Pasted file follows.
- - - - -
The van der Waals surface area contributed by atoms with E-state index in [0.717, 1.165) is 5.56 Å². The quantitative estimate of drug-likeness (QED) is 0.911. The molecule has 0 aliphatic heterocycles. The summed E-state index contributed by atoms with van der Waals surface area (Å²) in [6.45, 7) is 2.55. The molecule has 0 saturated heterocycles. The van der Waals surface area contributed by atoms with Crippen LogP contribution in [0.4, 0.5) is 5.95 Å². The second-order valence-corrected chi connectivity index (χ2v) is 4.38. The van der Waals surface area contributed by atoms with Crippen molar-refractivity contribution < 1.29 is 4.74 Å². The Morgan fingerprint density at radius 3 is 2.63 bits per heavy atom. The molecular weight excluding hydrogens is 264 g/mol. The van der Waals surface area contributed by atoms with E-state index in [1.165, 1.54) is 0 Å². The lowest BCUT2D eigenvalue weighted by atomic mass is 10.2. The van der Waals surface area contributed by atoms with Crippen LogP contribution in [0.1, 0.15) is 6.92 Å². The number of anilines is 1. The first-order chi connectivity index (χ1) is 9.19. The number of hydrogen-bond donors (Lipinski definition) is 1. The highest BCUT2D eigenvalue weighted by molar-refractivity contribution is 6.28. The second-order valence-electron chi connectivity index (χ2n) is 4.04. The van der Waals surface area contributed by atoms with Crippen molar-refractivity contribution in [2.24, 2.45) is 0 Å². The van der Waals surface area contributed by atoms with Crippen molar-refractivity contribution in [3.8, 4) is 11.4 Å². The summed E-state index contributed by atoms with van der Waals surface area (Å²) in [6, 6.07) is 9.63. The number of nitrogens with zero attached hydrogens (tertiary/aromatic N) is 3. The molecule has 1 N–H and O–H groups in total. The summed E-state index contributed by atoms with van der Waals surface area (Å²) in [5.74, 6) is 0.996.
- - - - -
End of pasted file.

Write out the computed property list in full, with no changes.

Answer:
The van der Waals surface area contributed by atoms with E-state index in [0.717, 1.165) is 5.56 Å². The quantitative estimate of drug-likeness (QED) is 0.911. The molecule has 0 aliphatic heterocycles. The summed E-state index contributed by atoms with van der Waals surface area (Å²) in [6.45, 7) is 2.55. The molecule has 0 saturated heterocycles. The van der Waals surface area contributed by atoms with Crippen LogP contribution in [0.4, 0.5) is 5.95 Å². The second-order valence-corrected chi connectivity index (χ2v) is 4.38. The van der Waals surface area contributed by atoms with Crippen molar-refractivity contribution < 1.29 is 4.74 Å². The Morgan fingerprint density at radius 3 is 2.63 bits per heavy atom. The molecular weight excluding hydrogens is 264 g/mol. The van der Waals surface area contributed by atoms with E-state index in [1.165, 1.54) is 0 Å². The lowest BCUT2D eigenvalue weighted by atomic mass is 10.2. The van der Waals surface area contributed by atoms with Crippen LogP contribution in [0.1, 0.15) is 6.92 Å². The number of anilines is 1. The first-order chi connectivity index (χ1) is 9.19. The number of hydrogen-bond donors (Lipinski definition) is 1. The highest BCUT2D eigenvalue weighted by molar-refractivity contribution is 6.28. The second-order valence-electron chi connectivity index (χ2n) is 4.04. The van der Waals surface area contributed by atoms with Crippen molar-refractivity contribution in [2.24, 2.45) is 0 Å². The van der Waals surface area contributed by atoms with Crippen molar-refractivity contribution in [3.8, 4) is 11.4 Å². The summed E-state index contributed by atoms with van der Waals surface area (Å²) in [6, 6.07) is 9.63. The number of nitrogens with zero attached hydrogens (tertiary/aromatic N) is 3. The molecule has 1 N–H and O–H groups in total. The summed E-state index contributed by atoms with van der Waals surface area (Å²) in [5.74, 6) is 0.996.